severe vs. major

< Previous | Next >

river

Senior Member
U.S. English
Someone recently suggested that "major" was of a higher rank than "severe" in the scheme of things.

I was always under he impression that a severe drawback was "worse" than a major drawback.

Can anyone shed any light on this please ?
 
  • You little ripper!

    Senior Member
    Australian English
    river said:
    Someone recently suggested that "major" was of a higher rank than "severe" in the scheme of things.

    I was always under he impression that a severe drawback was "worse" than a major drawback.

    Can anyone shed any light on this please ?
    I agree with you. "Severe" suggests "extreme", where "major" seems to just indicate anthing more than 5 in a scale of 1-10.
     

    irisheyes0583

    Senior Member
    English (USA)
    Is there a context? For me, severe is used more formal situation. I wouldn't say "I have a severe headache" to a friend, but rather "I have a major headache." Also, I think severe implies something bad, whereas major can be good or bad. For example, you can have a "major crush on someone", but a "severe crush" sounds very strange to me.
     

    river

    Senior Member
    U.S. English
    I'm glad you mentioned it, irisheyes. "Major" is watered down, in my opinion, and is frequently used in place of "a lot of" or "very". For example, my son has "major homework." Sometimes, things are "major cool." The word "severe" still retains an air of seriousness and negativity. I also agree with Kelly: severe is worse than major. I think this is because severe brings to mind severing as in arteries or limbs, and that is bad, indeed. I would not use them interchangably at all.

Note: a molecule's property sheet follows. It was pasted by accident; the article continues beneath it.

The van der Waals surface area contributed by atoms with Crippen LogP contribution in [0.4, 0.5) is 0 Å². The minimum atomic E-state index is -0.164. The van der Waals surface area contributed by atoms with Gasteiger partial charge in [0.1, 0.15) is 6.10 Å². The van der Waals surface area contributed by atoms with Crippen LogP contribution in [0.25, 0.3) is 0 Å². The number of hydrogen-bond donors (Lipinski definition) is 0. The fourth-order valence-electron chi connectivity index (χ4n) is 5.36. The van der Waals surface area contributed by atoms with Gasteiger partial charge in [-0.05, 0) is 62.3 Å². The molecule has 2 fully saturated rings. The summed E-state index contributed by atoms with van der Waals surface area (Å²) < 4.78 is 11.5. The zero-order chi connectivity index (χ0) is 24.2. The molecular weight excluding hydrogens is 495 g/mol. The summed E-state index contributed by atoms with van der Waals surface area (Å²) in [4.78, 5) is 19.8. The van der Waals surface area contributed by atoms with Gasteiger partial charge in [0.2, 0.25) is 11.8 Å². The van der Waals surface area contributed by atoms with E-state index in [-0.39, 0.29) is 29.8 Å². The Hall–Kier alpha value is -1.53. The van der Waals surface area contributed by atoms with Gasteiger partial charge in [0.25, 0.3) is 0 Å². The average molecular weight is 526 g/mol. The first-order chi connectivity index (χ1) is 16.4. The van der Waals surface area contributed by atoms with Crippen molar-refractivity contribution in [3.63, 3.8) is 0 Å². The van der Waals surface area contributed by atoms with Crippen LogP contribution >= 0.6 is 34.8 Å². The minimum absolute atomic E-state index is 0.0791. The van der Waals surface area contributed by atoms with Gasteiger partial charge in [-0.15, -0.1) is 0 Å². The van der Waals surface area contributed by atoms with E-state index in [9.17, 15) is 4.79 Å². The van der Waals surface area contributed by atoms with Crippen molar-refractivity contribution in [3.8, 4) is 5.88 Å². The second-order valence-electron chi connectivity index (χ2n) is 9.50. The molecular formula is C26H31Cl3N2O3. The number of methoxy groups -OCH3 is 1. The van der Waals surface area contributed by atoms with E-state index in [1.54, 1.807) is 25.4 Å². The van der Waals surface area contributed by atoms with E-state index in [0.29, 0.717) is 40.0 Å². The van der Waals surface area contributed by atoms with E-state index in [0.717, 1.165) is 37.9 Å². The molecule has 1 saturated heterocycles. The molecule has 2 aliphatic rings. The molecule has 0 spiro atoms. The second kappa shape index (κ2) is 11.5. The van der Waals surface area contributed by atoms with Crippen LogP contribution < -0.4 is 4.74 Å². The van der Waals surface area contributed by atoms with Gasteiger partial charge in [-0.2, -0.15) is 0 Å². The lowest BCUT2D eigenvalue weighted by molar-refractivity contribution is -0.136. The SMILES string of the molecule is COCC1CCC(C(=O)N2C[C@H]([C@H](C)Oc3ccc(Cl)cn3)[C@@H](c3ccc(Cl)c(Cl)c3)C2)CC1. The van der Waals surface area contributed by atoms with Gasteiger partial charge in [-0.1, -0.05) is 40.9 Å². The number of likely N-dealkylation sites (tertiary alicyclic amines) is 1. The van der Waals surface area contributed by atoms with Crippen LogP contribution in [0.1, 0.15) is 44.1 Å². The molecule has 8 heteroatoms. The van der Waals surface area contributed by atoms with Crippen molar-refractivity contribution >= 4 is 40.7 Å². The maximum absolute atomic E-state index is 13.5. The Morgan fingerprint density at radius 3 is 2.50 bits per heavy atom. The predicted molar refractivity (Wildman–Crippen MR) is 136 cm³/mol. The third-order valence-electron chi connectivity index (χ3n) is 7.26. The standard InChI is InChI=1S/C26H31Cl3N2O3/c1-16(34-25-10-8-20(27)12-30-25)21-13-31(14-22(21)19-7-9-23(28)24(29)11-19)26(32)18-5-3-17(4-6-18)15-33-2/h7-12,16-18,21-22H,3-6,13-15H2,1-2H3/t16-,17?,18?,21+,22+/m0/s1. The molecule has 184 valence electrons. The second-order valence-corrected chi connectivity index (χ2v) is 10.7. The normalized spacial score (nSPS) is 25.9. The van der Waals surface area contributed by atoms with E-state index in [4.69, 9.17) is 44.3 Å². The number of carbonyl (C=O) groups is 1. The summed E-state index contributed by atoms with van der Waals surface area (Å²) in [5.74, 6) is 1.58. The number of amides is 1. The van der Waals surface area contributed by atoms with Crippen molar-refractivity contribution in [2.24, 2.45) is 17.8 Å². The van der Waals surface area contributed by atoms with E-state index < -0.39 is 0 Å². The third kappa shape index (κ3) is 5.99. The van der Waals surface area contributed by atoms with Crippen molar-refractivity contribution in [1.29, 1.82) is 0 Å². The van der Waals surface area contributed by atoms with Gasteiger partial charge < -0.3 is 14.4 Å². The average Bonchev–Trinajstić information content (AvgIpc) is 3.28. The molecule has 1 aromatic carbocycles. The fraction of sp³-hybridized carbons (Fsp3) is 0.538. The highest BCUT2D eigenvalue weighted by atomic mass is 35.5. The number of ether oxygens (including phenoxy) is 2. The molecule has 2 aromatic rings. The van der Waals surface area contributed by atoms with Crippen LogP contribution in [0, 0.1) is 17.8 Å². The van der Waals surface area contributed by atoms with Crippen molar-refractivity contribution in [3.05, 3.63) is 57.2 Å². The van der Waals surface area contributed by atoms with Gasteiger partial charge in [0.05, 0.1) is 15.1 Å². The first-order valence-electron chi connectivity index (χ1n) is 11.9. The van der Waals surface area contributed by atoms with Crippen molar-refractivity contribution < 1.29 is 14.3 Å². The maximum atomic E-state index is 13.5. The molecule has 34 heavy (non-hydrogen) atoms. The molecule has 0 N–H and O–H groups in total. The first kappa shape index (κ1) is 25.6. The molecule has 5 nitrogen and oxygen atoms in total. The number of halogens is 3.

LV4-26

    Senior Member
    Of course, major (unlike severe) can be used both positively and negatively.

    I only mentionned that to introduce my own question. Where would you place serious ?

    Would you say that someone is in a severe condition ? If so, is it worse than being in a serious condition ?
     

    nycphotography

    Senior Member
    American English
    Most superaltives are given precise measure by context and tone of voice / delivery.

    One element of context is one's knowledge of the speakers general tendencies in assigning scale to things with words.

    To me, major and severe are both used for "moderate to severe" events which are beyond merely "bad".

    The actual difference between the two is not concrete across all speakers.
     

    panjandrum

    Lapsed Moderator
    English-Ireland (top end)
    Do major, severe - and serious - belong as degrees of intensity on the same kind of scale?
    There are contexts when each is appropriate and I don't necessarily see a transition from one to the other.
    I went to see if there might be any clues in the OED - and there I found what may be the source of your difficulty.

    Major:
    colloq. (orig. U.S.). Freq. as an intensifier: bad, serious; big, great; superlative, absolute.

    Severe:
    colloq. (chiefly U.S.). A vague epithet denoting superlative quality; very big or powerful; hard to beat.

    It looks as if AE has blurred the already subtle distinctions between these words so that there are many contexts where any of them might be used - creating the apparent desire to place them in order.

    Would it be cruel to suggest that for most purposes there is no need to do this, and that their relative position on the scale is a matter of personal choice? The exception being some contexts where the words are deliberately allocated to particular degrees of severity on a scale of some sort.
     

    timpeac

    Senior Member
    English (England)
    Panj you took the words out of my mouth.

    You can have a "major terrorist incident" but not a "serious terrorist incident" for example".
     

    river

    Senior Member
    U.S. English
    More thoughts on the subject: A "severe storm" and a "major storm" would suggest two different things to me. A severe storm would be extremely violent, but could be very localized. A major storm could be equally as violent, but is unlikely to be localized.

    Similarly, "a severe artillery bombardment" and "a major artillery bombardment" suggest different things. A severe bombardment could be aimed at a single target or group of targets, whereas a major bombardment would have a wider scope, although it could be equally as severe for the recipients.

    Thus, I feel that "major" suggests something about the scope of impact (or intention etc.) and "severe" suggests something about the intensity or depth of impact.
     
    < Previous | Next >
    Top